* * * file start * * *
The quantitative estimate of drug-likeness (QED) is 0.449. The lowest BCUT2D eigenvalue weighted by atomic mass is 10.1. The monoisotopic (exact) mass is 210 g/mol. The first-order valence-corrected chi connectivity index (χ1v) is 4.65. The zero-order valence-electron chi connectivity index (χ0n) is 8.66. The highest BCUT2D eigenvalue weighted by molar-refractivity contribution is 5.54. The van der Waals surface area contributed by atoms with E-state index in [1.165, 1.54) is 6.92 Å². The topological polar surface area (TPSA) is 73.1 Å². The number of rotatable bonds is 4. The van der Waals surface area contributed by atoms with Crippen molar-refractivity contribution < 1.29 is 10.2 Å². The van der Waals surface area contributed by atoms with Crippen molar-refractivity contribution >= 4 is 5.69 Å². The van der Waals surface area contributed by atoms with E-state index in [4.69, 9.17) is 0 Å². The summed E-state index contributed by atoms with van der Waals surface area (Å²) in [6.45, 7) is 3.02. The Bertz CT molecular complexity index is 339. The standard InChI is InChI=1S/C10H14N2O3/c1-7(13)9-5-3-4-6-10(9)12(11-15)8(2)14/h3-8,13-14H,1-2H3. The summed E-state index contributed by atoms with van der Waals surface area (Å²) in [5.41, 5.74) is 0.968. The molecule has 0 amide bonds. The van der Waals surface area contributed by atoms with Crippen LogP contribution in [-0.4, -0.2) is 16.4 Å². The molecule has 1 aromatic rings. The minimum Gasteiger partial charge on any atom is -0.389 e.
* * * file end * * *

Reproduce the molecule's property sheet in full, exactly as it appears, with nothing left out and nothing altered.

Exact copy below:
The quantitative estimate of drug-likeness (QED) is 0.449. The lowest BCUT2D eigenvalue weighted by atomic mass is 10.1. The monoisotopic (exact) mass is 210 g/mol. The first-order valence-corrected chi connectivity index (χ1v) is 4.65. The zero-order valence-electron chi connectivity index (χ0n) is 8.66. The highest BCUT2D eigenvalue weighted by molar-refractivity contribution is 5.54. The van der Waals surface area contributed by atoms with E-state index in [1.165, 1.54) is 6.92 Å². The topological polar surface area (TPSA) is 73.1 Å². The number of rotatable bonds is 4. The van der Waals surface area contributed by atoms with Crippen molar-refractivity contribution < 1.29 is 10.2 Å². The van der Waals surface area contributed by atoms with Crippen molar-refractivity contribution >= 4 is 5.69 Å². The van der Waals surface area contributed by atoms with E-state index in [4.69, 9.17) is 0 Å². The summed E-state index contributed by atoms with van der Waals surface area (Å²) in [6.45, 7) is 3.02. The Bertz CT molecular complexity index is 339. The standard InChI is InChI=1S/C10H14N2O3/c1-7(13)9-5-3-4-6-10(9)12(11-15)8(2)14/h3-8,13-14H,1-2H3. The summed E-state index contributed by atoms with van der Waals surface area (Å²) in [5.41, 5.74) is 0.968. The molecule has 0 amide bonds. The van der Waals surface area contributed by atoms with Crippen LogP contribution in [-0.4, -0.2) is 16.4 Å². The molecule has 1 aromatic rings. The minimum Gasteiger partial charge on any atom is -0.389 e.